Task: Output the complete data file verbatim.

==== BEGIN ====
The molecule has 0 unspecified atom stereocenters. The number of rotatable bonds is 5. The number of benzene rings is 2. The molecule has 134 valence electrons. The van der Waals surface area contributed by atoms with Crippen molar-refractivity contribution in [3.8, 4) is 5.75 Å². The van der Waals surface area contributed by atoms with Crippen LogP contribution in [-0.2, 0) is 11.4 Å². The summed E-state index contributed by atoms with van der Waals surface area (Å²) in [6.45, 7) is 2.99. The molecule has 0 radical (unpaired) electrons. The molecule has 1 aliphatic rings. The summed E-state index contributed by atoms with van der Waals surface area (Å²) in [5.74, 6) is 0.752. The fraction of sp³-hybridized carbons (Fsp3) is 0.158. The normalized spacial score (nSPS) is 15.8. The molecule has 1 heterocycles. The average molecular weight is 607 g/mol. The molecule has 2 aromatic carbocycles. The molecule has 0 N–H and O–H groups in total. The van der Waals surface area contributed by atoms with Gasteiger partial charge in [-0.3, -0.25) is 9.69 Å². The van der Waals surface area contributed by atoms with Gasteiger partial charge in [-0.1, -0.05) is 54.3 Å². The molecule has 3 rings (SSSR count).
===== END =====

The molecule has 0 unspecified atom stereocenters. The number of rotatable bonds is 5. The number of benzene rings is 2. The molecule has 134 valence electrons. The van der Waals surface area contributed by atoms with Crippen molar-refractivity contribution in [3.8, 4) is 5.75 Å². The van der Waals surface area contributed by atoms with Crippen LogP contribution in [-0.2, 0) is 11.4 Å². The summed E-state index contributed by atoms with van der Waals surface area (Å²) in [6.45, 7) is 2.99. The molecule has 0 radical (unpaired) electrons. The molecule has 1 aliphatic rings. The summed E-state index contributed by atoms with van der Waals surface area (Å²) in [5.74, 6) is 0.752. The fraction of sp³-hybridized carbons (Fsp3) is 0.158. The normalized spacial score (nSPS) is 15.8. The molecule has 1 heterocycles. The average molecular weight is 607 g/mol. The molecule has 2 aromatic carbocycles. The molecule has 0 N–H and O–H groups in total. The van der Waals surface area contributed by atoms with Gasteiger partial charge in [-0.3, -0.25) is 9.69 Å². The van der Waals surface area contributed by atoms with Gasteiger partial charge in [-0.1, -0.05) is 54.3 Å². The molecule has 3 rings (SSSR count).